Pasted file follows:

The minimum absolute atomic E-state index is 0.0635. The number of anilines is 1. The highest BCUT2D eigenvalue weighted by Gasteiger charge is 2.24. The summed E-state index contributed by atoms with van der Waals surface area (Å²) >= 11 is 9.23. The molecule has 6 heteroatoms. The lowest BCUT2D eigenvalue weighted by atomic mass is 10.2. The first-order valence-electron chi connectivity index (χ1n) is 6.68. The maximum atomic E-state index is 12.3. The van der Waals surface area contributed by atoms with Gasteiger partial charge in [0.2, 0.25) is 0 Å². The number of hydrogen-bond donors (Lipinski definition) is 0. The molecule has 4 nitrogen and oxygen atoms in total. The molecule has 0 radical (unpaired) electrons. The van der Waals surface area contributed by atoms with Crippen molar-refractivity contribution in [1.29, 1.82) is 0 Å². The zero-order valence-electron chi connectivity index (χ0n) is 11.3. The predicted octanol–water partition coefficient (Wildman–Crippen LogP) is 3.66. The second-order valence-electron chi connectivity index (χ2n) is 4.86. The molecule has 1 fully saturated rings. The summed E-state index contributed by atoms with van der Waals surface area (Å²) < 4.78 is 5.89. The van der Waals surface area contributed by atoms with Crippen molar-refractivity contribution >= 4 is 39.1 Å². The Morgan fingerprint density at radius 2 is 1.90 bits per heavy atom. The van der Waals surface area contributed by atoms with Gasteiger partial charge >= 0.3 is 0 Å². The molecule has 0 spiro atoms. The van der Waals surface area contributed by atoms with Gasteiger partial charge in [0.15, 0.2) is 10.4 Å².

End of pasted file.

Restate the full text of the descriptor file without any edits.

The minimum absolute atomic E-state index is 0.0635. The number of anilines is 1. The highest BCUT2D eigenvalue weighted by Gasteiger charge is 2.24. The summed E-state index contributed by atoms with van der Waals surface area (Å²) >= 11 is 9.23. The molecule has 6 heteroatoms. The lowest BCUT2D eigenvalue weighted by atomic mass is 10.2. The first-order valence-electron chi connectivity index (χ1n) is 6.68. The maximum atomic E-state index is 12.3. The van der Waals surface area contributed by atoms with Gasteiger partial charge in [0.2, 0.25) is 0 Å². The number of hydrogen-bond donors (Lipinski definition) is 0. The molecule has 4 nitrogen and oxygen atoms in total. The molecule has 0 radical (unpaired) electrons. The van der Waals surface area contributed by atoms with Crippen molar-refractivity contribution in [1.29, 1.82) is 0 Å². The zero-order valence-electron chi connectivity index (χ0n) is 11.3. The predicted octanol–water partition coefficient (Wildman–Crippen LogP) is 3.66. The second-order valence-electron chi connectivity index (χ2n) is 4.86. The molecule has 1 fully saturated rings. The summed E-state index contributed by atoms with van der Waals surface area (Å²) < 4.78 is 5.89. The van der Waals surface area contributed by atoms with Crippen molar-refractivity contribution >= 4 is 39.1 Å². The Morgan fingerprint density at radius 2 is 1.90 bits per heavy atom. The van der Waals surface area contributed by atoms with Gasteiger partial charge >= 0.3 is 0 Å². The molecule has 0 spiro atoms. The van der Waals surface area contributed by atoms with Gasteiger partial charge in [0.15, 0.2) is 10.4 Å².